Your memory card is corrupted. Now what?

The horrible gut wrenching pit of your stomach feeling when a card goes bad. What do you do?  There are a TON of confusing options, and after talking with a few of my fellow photographers, I’ve narrowed down the info.  This is obviously not an exhaustive how – to, but it’s a start.

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First step – as soon as a card starts giving you any errors or issues, but you can still download files, pitch it.  Little glitches are a sign that bad things are going to happen to that card in the future.  Throw them out immediately after you download and back up photos, or else you’ll forget and shoot with that card.
Second step – do NOT format the card if your system asks if you want to.  As soon as your system asks that, and you know the card has photos on it, remain calm.  There are reasons that you are getting an error that may be very easy to fix.
Is a pin bent in your camera?  Try using a card reader to see if it works from there.
Is the card reader bad?  Try a new card reader.
Have you unplugged all cards and rebooted your computer? Sometimes that fixes things quickly.
When all of the above fails, try another computer.  If that still does not work, and the card really is corrupted, move on to data recovery software. Your CF card may have come with some.  Try that first.
If you do not have card recovery software from the manufacturer, here are a few resources and how to’s to help you ease out of panic and into action:
Sandisk recovery software – comes with card – a tutorial is available here:  http://www.youtube.com/watch?v=oBMJEl8U82g
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ZAR – somewhat free, and fellow photogs have raved about their program:  http://z-a-recovery.com/art-image-recovery.htm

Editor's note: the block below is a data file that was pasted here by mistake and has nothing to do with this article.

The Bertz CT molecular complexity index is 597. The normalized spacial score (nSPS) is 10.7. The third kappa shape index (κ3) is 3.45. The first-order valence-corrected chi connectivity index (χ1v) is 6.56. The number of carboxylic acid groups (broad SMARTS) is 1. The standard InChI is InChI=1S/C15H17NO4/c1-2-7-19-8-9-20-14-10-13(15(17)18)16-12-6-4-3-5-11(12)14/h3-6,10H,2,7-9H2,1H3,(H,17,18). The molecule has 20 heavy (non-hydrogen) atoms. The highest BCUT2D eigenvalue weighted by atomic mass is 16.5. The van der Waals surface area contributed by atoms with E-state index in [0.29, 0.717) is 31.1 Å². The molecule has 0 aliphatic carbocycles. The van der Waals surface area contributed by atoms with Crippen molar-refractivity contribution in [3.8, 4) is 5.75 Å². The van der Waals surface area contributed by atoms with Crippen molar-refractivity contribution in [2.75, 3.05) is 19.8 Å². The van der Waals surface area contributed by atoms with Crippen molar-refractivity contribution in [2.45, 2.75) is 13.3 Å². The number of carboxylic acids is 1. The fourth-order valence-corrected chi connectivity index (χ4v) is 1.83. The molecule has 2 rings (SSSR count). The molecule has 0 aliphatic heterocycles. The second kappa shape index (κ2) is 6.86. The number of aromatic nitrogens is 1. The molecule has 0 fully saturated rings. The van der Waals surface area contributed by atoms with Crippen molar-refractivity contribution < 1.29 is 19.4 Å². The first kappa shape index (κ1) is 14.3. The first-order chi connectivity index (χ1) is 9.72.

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TestDisk with PhotoRec (free!): http://www.cgsecurity.org/wiki/TestDisk_Download
If none of these work – I highly recommend Gillware:  http://gillware.com/.  You will have to send the card in, but they saved me a few years ago, and their customer service is amazing.
In the future, there are a few ways to make sure your cards performs well.
1) Don’t shoot to capacity.  Always take the card out before it’s full – this assures the card has room for all of the data.
2) Don’t turn the camera off while the camera is still processing the photo and saving the file to the card.
3) Don’t shoot with a weak battery.  This could cause the camera to not fully process the image.
4) Always format the card in the camera you are using it in.  This is, of course, after checking that the card does not have any files on it that have not been downloaded and backed up.
The panicked feeling caused by seeing a card error after shooting an event can be eased by following a few steps and taking a deep breath.  There are ways to recover files, and ways to avoid problems in the future.

Written by Hannah Stonehouse Hudson

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